New York -- Retransmission-consent fees from not only cable operators, but direct-broadcast satellite providers, will provide a lucrative second revenue stream for broadcasters in the coming years, according to a top Hearst-Argyle Television Inc. official.
In fact, Hearst-Argyle has already reaped millions of dollars in revenue by “monetizing” retransmission consent, the president of the 33-station group, David Barrett, said during a panel at the IRTS Foundation’s annual Faculty/Industry Seminar here.
Retransmission consent has translated to $5.7 million in the past three years, according to the broadcaster’s federal filings.
“Cable, which has been a redistributor of our programming, has never had to pay for our programming the way the world has enfolded,” Barrett said during a panel entitled, “The Station Perspec…Trum: Some New Points of View.”
But that is changing, according to Barrett. He pointed out that DBS is now offering local-programming packages, which has helped to drive its subscriptions, giving TV stations an edge in dealing with them.
“The satellite companies, because there are two of them, found that they can really drive increased subscriptions if they have a local-to-local package,” Barrett said. “Stations are in a better position than ever to insist on some kind of a consideration from satellite.”
Barrett also referred to the phone companies’ plan to deliver video services.
“Our view is that the more people that are out there prepared to be a distributor of our content, [it] puts us in a better position to monetize some of the retransmission consents,” Barrett said.
“You’re going to see through people’s income statements in an increasing way over the next couple of years that companies are monetizing retransmission consent,” he added. “Our company, in the past several years, has put several million dollars in our income statement in retransmission-consent fees. And that’s a number that’s growing significantly.”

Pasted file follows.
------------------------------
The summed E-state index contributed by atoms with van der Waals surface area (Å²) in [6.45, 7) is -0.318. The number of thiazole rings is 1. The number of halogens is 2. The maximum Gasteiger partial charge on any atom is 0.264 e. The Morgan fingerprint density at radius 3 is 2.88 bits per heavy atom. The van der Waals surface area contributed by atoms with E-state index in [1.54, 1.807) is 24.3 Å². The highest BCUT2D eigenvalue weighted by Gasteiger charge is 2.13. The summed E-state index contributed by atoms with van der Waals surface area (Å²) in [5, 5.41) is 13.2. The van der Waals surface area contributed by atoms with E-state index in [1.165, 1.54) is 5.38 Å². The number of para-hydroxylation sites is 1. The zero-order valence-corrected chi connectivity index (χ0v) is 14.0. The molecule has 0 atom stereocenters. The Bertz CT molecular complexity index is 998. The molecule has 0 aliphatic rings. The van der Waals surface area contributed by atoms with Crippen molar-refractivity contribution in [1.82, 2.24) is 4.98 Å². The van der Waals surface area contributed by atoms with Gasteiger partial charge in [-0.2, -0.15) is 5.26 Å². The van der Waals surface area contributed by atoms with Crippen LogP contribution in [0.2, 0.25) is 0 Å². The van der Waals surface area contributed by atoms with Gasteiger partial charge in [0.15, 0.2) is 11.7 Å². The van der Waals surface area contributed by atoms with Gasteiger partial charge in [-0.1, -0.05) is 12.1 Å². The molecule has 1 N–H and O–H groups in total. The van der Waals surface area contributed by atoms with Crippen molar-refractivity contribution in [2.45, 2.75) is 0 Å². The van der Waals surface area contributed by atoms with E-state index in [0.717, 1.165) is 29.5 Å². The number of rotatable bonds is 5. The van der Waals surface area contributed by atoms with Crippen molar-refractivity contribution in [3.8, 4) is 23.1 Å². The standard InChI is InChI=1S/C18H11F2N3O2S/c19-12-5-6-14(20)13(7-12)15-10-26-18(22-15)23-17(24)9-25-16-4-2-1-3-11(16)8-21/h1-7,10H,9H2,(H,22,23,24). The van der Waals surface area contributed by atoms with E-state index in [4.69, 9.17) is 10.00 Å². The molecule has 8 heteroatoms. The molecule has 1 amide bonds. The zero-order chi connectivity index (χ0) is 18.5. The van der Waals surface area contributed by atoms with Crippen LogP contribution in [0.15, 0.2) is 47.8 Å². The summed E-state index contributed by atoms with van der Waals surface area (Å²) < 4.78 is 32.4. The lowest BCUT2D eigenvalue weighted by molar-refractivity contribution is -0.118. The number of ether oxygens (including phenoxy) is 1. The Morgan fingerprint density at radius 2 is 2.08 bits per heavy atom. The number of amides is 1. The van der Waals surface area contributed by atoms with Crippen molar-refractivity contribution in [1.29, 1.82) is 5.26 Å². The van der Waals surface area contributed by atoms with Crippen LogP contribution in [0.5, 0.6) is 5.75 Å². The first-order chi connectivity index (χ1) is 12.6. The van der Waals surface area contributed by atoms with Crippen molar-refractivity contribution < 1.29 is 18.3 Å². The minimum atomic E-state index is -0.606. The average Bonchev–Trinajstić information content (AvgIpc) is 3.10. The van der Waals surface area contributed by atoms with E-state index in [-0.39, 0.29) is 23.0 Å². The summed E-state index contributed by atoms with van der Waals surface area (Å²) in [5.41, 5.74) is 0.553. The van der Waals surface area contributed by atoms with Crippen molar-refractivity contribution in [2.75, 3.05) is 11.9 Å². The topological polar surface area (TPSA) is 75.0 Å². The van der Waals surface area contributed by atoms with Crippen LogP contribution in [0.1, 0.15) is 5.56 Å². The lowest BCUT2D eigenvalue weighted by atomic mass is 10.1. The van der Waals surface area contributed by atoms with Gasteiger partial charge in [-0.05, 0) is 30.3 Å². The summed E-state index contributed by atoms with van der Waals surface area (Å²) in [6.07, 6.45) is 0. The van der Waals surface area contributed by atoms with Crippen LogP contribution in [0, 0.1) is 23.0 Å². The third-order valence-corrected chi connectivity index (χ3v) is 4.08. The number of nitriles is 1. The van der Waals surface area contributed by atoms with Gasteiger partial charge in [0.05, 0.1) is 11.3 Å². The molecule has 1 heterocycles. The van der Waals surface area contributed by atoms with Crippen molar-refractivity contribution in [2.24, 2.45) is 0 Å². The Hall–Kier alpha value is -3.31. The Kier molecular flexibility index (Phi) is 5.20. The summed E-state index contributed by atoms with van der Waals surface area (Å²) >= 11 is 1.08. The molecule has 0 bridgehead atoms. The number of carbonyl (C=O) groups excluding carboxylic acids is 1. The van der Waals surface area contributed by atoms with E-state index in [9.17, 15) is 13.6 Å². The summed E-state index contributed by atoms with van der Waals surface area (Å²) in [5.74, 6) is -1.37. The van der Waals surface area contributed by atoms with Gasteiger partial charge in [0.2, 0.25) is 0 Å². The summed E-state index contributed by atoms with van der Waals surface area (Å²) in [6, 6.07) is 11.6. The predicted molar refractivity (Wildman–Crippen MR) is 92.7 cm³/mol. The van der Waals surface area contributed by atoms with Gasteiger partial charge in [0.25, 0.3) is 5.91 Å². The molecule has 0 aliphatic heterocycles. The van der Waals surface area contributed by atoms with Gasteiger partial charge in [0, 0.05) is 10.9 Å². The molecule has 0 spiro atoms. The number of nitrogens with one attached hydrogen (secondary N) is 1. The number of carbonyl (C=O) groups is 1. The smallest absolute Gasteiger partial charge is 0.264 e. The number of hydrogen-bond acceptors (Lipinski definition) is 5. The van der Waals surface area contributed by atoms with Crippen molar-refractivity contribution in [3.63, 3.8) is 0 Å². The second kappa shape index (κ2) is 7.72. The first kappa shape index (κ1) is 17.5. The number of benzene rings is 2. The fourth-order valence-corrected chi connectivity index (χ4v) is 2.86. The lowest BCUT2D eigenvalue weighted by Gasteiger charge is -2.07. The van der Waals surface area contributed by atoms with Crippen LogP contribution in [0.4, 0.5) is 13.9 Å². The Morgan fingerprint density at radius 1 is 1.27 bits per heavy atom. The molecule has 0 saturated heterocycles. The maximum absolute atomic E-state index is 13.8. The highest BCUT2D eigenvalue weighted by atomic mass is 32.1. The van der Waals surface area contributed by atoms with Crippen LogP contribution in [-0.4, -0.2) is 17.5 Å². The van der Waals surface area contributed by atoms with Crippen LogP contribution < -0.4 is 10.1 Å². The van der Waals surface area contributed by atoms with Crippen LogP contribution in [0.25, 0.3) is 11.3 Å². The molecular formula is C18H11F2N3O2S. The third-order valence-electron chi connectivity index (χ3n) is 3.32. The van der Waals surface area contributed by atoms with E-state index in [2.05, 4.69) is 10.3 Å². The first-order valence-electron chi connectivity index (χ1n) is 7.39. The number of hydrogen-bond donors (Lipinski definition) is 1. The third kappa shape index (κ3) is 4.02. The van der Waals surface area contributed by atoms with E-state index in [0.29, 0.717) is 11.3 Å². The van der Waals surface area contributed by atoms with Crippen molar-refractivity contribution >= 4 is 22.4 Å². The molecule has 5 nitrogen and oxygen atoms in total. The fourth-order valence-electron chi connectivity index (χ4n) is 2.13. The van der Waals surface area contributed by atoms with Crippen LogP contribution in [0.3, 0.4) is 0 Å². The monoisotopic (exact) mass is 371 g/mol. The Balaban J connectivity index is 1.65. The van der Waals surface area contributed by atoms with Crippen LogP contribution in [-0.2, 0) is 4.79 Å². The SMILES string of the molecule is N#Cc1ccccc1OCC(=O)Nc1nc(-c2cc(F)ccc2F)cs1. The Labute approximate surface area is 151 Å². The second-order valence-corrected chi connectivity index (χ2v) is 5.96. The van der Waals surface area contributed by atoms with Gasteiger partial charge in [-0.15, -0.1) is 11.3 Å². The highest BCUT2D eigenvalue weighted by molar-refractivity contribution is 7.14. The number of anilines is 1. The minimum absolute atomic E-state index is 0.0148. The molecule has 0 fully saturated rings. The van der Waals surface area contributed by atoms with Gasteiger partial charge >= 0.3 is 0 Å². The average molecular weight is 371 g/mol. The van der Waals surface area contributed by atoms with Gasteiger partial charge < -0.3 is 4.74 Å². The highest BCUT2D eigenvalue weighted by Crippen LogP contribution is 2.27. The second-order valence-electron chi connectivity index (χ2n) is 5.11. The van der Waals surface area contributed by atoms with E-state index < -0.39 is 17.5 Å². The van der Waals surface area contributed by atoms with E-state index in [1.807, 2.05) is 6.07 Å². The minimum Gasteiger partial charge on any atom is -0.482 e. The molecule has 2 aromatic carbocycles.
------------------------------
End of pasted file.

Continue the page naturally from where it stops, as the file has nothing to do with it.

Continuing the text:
According to Hearst-Argyle’s most recent annual report, the broadcaster has designated Lifetime Television as its agent in retransmission-consent negotiations. Lifetime is a corporate cousin, since it is 50%-owned by Hearst Corp. and 50% by The Walt Disney Co.
In exchange for retransmission consent for Hearst-Argyle stations, Lifetime got carriage from cable operators for Lifetime Movie Network. Hearst-Argyle then got compensated by Lifetime. The broadcaster collected $1.9 million from Lifetime last year, $2.5 million in 2002 and $1.3 million in 2001, according to its filings.
During the panel, Barrett and Paul Karpowicz, president of LIN Television Corp., also took umbrage to remarks earlier in the day by Fred Dressler, Time Warner Cable’s executive vice president of programming.
Dressler claimed that broadcasters charged that TV stations had “snookered” the government into giving them spectrum for HDTV, which the broadcasters were trying to use for multiplexing.
“I have the utmost respect for Fred, and we do a lot of business with Time Warner, but I really don’t believe that the broadcasters snookered the government in any way, shape or form,” Karpowicz said, pointing out that his company had invested $75 million to create a digital infrastructure for its TV stations.